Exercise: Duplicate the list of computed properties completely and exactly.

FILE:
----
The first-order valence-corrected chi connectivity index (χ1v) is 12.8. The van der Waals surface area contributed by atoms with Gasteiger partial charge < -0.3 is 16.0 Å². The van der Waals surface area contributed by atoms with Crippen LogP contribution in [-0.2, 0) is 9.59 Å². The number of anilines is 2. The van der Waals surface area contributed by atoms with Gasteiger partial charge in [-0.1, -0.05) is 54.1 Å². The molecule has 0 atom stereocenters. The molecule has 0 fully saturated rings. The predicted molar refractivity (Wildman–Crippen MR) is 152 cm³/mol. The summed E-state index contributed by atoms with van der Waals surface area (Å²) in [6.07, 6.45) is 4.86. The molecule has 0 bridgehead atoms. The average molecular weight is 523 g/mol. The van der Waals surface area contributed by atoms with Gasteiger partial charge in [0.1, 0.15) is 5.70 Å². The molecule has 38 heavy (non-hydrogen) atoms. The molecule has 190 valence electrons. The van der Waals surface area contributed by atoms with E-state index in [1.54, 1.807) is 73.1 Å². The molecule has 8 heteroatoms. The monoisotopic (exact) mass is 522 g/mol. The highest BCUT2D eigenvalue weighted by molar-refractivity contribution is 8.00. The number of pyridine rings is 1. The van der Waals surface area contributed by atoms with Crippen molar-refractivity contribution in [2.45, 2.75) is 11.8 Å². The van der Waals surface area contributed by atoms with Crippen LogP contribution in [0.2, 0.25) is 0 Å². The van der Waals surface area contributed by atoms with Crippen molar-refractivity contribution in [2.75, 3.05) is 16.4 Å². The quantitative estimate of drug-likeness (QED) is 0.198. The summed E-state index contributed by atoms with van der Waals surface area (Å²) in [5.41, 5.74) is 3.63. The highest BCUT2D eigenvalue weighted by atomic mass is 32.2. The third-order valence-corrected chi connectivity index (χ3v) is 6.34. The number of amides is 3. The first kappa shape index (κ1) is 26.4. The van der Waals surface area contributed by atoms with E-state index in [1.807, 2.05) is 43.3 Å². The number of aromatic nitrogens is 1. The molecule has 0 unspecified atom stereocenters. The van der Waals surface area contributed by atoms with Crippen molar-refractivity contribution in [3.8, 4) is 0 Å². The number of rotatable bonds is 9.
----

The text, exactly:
The first-order valence-corrected chi connectivity index (χ1v) is 12.8. The van der Waals surface area contributed by atoms with Gasteiger partial charge < -0.3 is 16.0 Å². The van der Waals surface area contributed by atoms with Crippen LogP contribution in [-0.2, 0) is 9.59 Å². The number of anilines is 2. The van der Waals surface area contributed by atoms with Gasteiger partial charge in [-0.1, -0.05) is 54.1 Å². The molecule has 0 atom stereocenters. The molecule has 0 fully saturated rings. The predicted molar refractivity (Wildman–Crippen MR) is 152 cm³/mol. The summed E-state index contributed by atoms with van der Waals surface area (Å²) in [6.07, 6.45) is 4.86. The molecule has 0 bridgehead atoms. The average molecular weight is 523 g/mol. The van der Waals surface area contributed by atoms with Gasteiger partial charge in [0.1, 0.15) is 5.70 Å². The molecule has 38 heavy (non-hydrogen) atoms. The molecule has 190 valence electrons. The van der Waals surface area contributed by atoms with E-state index in [1.54, 1.807) is 73.1 Å². The molecule has 8 heteroatoms. The monoisotopic (exact) mass is 522 g/mol. The highest BCUT2D eigenvalue weighted by molar-refractivity contribution is 8.00. The number of pyridine rings is 1. The van der Waals surface area contributed by atoms with Crippen molar-refractivity contribution in [2.45, 2.75) is 11.8 Å². The van der Waals surface area contributed by atoms with Crippen LogP contribution in [0.2, 0.25) is 0 Å². The van der Waals surface area contributed by atoms with Crippen molar-refractivity contribution in [2.75, 3.05) is 16.4 Å². The quantitative estimate of drug-likeness (QED) is 0.198. The summed E-state index contributed by atoms with van der Waals surface area (Å²) in [5.41, 5.74) is 3.63. The highest BCUT2D eigenvalue weighted by atomic mass is 32.2. The third-order valence-corrected chi connectivity index (χ3v) is 6.34. The number of amides is 3. The first kappa shape index (κ1) is 26.4. The van der Waals surface area contributed by atoms with E-state index in [1.807, 2.05) is 43.3 Å². The number of aromatic nitrogens is 1. The molecule has 0 unspecified atom stereocenters. The van der Waals surface area contributed by atoms with Crippen molar-refractivity contribution in [3.8, 4) is 0 Å². The number of rotatable bonds is 9.